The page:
My three days in Munich could be summed up with the following picture:


This place is so great, I don't even know where to begin. I did a pro job of navigating to my AirBNB on Monday, a nice confidence boost after the series of boneheaded mistakes I made getting out of Stockholm. My host was a lovely woman about my age, who had three yoga mats in her room and whose kitchen pantry was the German analog of mine at home—all coconut oil and whole grains. She was making dinner with a friend and invited me to join them; she made (very large!) zucchini sliced in half and baked with smoked tofu, amaranth, and tomato sauce. We all sat down together and took our first bites in deafening silence before I took the reins of the conversation, and wasn't able to hand them over to either of them for the rest of the meal, though not for lack of trying. Luckily, two years at the Fed and two years of swing dancing has made me incredibly adept at making conversation with awkward, quiet types, and I was able to carry us through both halves of our stuffed zucchini—delicious, by the way, which was made doubly impressive because I usually don't like zucchini or tofu (a fact I amazingly kept to myself at the time but am relieved to put down here.)


Tuesday I awoke with high hopes for the first day of the solo leg of my trip—solo travel! It's made to sound like the nirvana among hardcore travel-types, but I admit I've never really done it for more than one night at a time, and with my fairly extroverted disposition I've suspected that I wouldn't enjoy it (ask me sometime about the day I accidentally spent entirely alone, in which I became increasingly listless as the day went on and eventually ended with me crying myself to sleep.) But! I was determined to enter this society of solo travelers and understand what all the fuss was about. Using Jauntful (a completely underrated city guide website and that I'm flummoxed has not taken off in a big way), I set my sights on a cafe called Man Versus Machine, which sounded like they made a mean cappuccino, and boy did I need one, as two weeks in Herrang has left me with fierce caffeine addiction. The caffeine-less twenty minute walk there was not fun, and on the way I was tempted by many a cute cafe, but I stayed the course, and am very glad I did.


Man Versus Machine Coffeehouse

I may as well give this place its own section because I went there every day for three days, and desperately wish I could take this place with me everywhere I go. The two men that worked there, one a clean cut handsome fellow and the other looked like he could be part of Hell's Angels, were so nice. The first time I walked in they addressed me in German, an act that makes me feel instantly flattered for not seeming American, and then embarrassed as I have to say "I'm sorry, I don't speak German." Every time I went in I would have a small conversation with them, in English, usually about their delicious baked goods (more about those in a second.) Then the next time I came, they would once again address me in German, so either they didn't recognize me from day to day, or they thought I was a very fast learner.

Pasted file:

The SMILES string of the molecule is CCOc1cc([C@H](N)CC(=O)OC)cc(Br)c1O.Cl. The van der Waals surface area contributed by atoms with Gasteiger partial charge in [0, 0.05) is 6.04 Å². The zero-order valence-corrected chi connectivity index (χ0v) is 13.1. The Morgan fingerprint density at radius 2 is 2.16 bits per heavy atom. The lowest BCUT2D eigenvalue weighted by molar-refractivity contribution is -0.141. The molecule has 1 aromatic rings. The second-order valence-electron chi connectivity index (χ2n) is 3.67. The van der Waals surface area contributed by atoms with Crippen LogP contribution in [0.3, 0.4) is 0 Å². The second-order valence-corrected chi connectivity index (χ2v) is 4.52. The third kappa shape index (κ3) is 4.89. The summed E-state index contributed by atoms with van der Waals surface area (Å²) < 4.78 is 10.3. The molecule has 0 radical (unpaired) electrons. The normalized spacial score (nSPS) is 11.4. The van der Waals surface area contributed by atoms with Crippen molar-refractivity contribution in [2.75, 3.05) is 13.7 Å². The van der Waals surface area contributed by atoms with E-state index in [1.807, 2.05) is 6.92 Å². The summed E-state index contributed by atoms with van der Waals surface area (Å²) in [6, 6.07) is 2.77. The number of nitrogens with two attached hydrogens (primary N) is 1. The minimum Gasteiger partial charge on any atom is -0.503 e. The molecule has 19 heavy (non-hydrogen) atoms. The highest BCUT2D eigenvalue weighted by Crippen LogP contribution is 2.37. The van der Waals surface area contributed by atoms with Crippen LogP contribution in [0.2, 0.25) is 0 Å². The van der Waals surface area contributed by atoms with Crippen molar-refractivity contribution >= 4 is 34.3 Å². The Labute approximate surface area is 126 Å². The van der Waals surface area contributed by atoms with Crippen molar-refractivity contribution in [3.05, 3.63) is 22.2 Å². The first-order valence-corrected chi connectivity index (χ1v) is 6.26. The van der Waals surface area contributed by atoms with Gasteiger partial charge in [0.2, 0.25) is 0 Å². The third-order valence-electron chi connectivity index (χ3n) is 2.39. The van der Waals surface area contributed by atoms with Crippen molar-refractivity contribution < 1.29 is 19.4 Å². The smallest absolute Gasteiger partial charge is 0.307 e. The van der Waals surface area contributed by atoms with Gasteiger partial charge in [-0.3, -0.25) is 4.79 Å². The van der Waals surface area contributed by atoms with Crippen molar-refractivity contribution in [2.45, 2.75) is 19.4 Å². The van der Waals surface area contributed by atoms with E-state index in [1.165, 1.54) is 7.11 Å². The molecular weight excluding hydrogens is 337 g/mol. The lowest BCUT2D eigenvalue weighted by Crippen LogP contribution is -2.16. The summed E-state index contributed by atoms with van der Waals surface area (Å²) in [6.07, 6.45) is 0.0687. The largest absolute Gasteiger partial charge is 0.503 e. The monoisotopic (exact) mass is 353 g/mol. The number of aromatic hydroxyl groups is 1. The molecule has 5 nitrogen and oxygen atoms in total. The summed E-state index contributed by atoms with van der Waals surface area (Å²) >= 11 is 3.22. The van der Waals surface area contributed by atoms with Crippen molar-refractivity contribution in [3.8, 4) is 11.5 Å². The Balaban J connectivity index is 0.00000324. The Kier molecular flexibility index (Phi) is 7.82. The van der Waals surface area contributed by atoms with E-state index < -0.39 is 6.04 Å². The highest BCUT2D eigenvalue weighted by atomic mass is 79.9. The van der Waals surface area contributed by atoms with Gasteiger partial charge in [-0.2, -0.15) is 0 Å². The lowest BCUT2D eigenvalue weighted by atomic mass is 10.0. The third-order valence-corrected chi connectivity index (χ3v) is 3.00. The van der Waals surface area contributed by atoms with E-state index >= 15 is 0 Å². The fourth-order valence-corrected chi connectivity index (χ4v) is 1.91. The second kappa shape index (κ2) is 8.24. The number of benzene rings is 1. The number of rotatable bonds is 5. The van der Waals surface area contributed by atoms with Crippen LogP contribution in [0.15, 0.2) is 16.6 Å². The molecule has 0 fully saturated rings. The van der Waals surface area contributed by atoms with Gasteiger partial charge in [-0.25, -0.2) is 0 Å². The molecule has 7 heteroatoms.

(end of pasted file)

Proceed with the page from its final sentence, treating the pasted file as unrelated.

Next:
In any case, the first time I walked in, I resolutely planned to get coffee only, aspiring to an abstemiousness that nearly always eludes me in front of a pastry case (if I had a slogan, I've often postulated that it might be "Powerless against pastries.") With that in mind, this is how it went down:

"One cappuccino to stay please." I glance furtively at the pastry case.

"Do you want something to eat?" Suddenly he's become the kind of person I am compelled to tell the truth to.

"I do." He suggests the banana bread, and I acquiesce.

"Do you want it toasted?"

"I do." Maybe this is what it feels like to get married.

"Butter and salt?" Is this man reading my mind?

"Are you reading my mind?" He laughs, not realizing it was a serious question, but I let it go.

Seasoned readers of Truffles and Tribulations should know what's coming next, and so if you don't want to read a detailed description of a banana bread that you will probably never get to eat, feel free to jump down a paragraph.

OK so it was a handsome, dark tawny loaf, and a bit squat, too, as a banana bread should be. It was toasted in a sort of panini press, so that both sides were ribbed with deeply caramelized grooves which funneled the melting butter into rivulets that dripped down the sides, taking large flakes of sea salt with them. The bread itself was like custard, so soft that it easily surrendered and then clung to to my fork, a perfect contrast to the crunchy sides and toasted grooves and flaky sea salt. And it was hot all the way through, too, a small but important detail. The cappuccino was also phenomenal; I was in rapture.


A Really Bizarre Museum

Riding the high of breakfast, I confidently walked to the Munchen Stadtmuseum, which I had read was a good place to learn about the history of Munich; I was misinformed.